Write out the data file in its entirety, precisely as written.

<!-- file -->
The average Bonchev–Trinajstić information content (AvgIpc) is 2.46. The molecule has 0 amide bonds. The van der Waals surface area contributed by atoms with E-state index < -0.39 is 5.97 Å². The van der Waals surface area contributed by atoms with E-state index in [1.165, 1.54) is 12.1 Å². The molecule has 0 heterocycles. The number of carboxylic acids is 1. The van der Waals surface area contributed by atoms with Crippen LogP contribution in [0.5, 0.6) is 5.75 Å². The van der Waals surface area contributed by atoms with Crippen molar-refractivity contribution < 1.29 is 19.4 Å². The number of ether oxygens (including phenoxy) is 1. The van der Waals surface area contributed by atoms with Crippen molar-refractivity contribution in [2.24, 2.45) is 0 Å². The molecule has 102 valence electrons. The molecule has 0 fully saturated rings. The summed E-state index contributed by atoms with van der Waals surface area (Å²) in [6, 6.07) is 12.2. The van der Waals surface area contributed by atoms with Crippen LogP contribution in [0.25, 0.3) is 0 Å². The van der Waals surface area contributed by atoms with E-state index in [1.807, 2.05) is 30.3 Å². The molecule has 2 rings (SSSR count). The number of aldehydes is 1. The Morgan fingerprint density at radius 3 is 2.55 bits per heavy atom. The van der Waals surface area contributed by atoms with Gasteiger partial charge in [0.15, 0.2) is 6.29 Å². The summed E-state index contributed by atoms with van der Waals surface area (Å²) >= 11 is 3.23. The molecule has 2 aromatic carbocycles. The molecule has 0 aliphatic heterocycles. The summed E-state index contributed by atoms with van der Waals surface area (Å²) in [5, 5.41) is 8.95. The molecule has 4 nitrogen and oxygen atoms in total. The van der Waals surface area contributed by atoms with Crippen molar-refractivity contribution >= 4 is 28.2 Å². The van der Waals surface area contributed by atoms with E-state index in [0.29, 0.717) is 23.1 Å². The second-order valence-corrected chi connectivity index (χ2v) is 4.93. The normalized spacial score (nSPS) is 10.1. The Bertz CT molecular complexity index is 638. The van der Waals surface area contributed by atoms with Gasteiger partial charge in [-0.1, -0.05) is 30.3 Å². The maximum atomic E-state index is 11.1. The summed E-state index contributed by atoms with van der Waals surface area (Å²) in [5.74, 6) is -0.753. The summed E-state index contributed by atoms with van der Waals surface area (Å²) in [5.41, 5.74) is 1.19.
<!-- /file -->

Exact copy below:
The average Bonchev–Trinajstić information content (AvgIpc) is 2.46. The molecule has 0 amide bonds. The van der Waals surface area contributed by atoms with E-state index < -0.39 is 5.97 Å². The van der Waals surface area contributed by atoms with E-state index in [1.165, 1.54) is 12.1 Å². The molecule has 0 heterocycles. The number of carboxylic acids is 1. The van der Waals surface area contributed by atoms with Crippen LogP contribution in [0.5, 0.6) is 5.75 Å². The van der Waals surface area contributed by atoms with Crippen molar-refractivity contribution < 1.29 is 19.4 Å². The number of ether oxygens (including phenoxy) is 1. The van der Waals surface area contributed by atoms with Crippen molar-refractivity contribution in [2.24, 2.45) is 0 Å². The molecule has 102 valence electrons. The molecule has 0 fully saturated rings. The summed E-state index contributed by atoms with van der Waals surface area (Å²) in [6, 6.07) is 12.2. The van der Waals surface area contributed by atoms with Crippen LogP contribution in [0.25, 0.3) is 0 Å². The van der Waals surface area contributed by atoms with E-state index in [1.807, 2.05) is 30.3 Å². The molecule has 2 rings (SSSR count). The number of aldehydes is 1. The Morgan fingerprint density at radius 3 is 2.55 bits per heavy atom. The van der Waals surface area contributed by atoms with Gasteiger partial charge in [0.15, 0.2) is 6.29 Å². The summed E-state index contributed by atoms with van der Waals surface area (Å²) >= 11 is 3.23. The molecule has 2 aromatic carbocycles. The molecule has 0 aliphatic heterocycles. The summed E-state index contributed by atoms with van der Waals surface area (Å²) in [5, 5.41) is 8.95. The molecule has 4 nitrogen and oxygen atoms in total. The van der Waals surface area contributed by atoms with Crippen molar-refractivity contribution >= 4 is 28.2 Å². The van der Waals surface area contributed by atoms with E-state index in [0.29, 0.717) is 23.1 Å². The second-order valence-corrected chi connectivity index (χ2v) is 4.93. The normalized spacial score (nSPS) is 10.1. The Bertz CT molecular complexity index is 638. The van der Waals surface area contributed by atoms with Gasteiger partial charge in [-0.1, -0.05) is 30.3 Å². The maximum atomic E-state index is 11.1. The summed E-state index contributed by atoms with van der Waals surface area (Å²) in [5.74, 6) is -0.753. The summed E-state index contributed by atoms with van der Waals surface area (Å²) in [5.41, 5.74) is 1.19.